Nigerian Ambassador to Germany, AmbassadorYusuf MaitamaTuggar, has said that out of the 32,344 Nigerians in Germany, no fewer than 1,970 are students in various institutions in the country. According to him, many of the students are most studying and acquiring knowledge in the fields of medicine and engineering. Tuggar, who in an interview with the New Telegraph in Abuja, added that most of the students were on scholarships, under the auspices of the educational cooperation between the two countries. He said: “We have quite a lot of programmes. Our second work plan has to do with engaging the German States.
There are 16 states and we are approaching each state individually and engaging their Ministers/ Presidents, which is the equivalent of Governors in Nigeria. We are also engaging the Secretaries of these states to see areas of cooperation at the sub-state and state levels. “Many of them have institutions of higher learning, such as Colleges of Science and Technology, universities and research institutes that we have identified and are partnering some Nigeria’s centres of learning.” Tuggar also added: “We have an ongoing partnership between the University of Abuja and the University of Munster in the area of Grid Optimization and Diaspora Studies. I actually witnessed the signing of the agreement in Munster sometimes last year.
“Currently, we have Dr. Olonade of the Universityof LagosattheUniversity of Potsdam carrying out a research work. In fact, he was given an award last year and he visited my office in Germany. His research work is on the Application of Cassava to Construction – by using cassava to augment and subsidise cement and concrete. It is a cutting-edge research work for which he has been getting a lot of support. “These things come on a regular basis. We are also working on another initiative where we want Tertiary Education Trust Fund (TETFund) to make some improvements in certain universities to make them more prepared towards collaboration with German universities. “We have cultural exchange programmes with Germany.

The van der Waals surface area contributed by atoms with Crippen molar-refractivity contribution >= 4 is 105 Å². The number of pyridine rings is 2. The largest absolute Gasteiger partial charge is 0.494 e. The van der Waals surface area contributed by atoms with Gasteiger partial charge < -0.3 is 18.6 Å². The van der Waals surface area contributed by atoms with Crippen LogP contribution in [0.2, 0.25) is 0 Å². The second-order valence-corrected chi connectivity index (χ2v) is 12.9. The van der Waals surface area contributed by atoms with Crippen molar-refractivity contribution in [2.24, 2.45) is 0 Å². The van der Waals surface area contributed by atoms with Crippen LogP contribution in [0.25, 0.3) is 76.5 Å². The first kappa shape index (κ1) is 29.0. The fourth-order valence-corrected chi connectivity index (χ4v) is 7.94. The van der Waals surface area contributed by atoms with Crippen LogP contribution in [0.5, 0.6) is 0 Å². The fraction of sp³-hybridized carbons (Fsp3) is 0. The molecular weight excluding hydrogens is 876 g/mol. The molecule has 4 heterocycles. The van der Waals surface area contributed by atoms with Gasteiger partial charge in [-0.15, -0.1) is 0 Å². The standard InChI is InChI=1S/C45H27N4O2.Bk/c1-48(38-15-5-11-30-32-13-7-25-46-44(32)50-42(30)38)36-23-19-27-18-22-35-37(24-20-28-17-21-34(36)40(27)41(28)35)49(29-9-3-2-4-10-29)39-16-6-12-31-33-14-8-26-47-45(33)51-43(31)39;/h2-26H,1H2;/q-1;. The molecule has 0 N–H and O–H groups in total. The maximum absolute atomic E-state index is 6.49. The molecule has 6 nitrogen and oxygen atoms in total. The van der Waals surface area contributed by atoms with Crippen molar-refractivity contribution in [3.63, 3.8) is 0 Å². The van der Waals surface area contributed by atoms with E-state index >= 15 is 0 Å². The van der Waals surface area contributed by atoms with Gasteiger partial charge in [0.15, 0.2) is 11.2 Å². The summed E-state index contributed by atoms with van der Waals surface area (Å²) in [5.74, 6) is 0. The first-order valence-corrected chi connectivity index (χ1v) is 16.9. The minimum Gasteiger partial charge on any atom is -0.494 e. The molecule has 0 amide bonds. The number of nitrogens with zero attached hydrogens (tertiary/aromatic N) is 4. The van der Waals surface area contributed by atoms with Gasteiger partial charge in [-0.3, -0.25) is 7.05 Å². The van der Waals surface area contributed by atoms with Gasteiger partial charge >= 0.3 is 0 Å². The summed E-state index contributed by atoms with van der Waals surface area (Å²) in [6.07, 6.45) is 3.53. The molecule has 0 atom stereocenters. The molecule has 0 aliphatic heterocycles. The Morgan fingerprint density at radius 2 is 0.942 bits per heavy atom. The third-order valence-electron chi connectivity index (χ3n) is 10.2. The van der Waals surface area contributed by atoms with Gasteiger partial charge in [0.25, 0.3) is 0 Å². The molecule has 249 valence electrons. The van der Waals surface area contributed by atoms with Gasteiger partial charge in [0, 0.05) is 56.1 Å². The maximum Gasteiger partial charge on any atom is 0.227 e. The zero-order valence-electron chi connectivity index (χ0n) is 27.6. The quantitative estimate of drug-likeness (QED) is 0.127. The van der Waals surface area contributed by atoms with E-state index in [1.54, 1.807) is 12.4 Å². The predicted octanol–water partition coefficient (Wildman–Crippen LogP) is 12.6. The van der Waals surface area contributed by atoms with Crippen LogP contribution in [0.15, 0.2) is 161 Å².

As a matter of fact, the Embassy is planning an event for July 20, which will feature Arts, Literature, Music and Culture. We want to use that window to further promote cultural collaboration between Nigeria and Germany. “The German Embassyin Nigeria has the Goethe Institute, which supportsculturalactivities. Wehavecome a long way with Germany in terms of social and cultural interactions.
“But, what we are pushing hard at the moment is the idea of returning our stolen art works and artefacts to Nigeria. When you go to some public museums in Germany, you will come across Benin Bronzes, Ife artworks and a number of other cultural identities that were taken away illicitly from Nigeria. We must continue to demand that they be returned because this is at the centre of the identity crisis that we sometimes face as African.”
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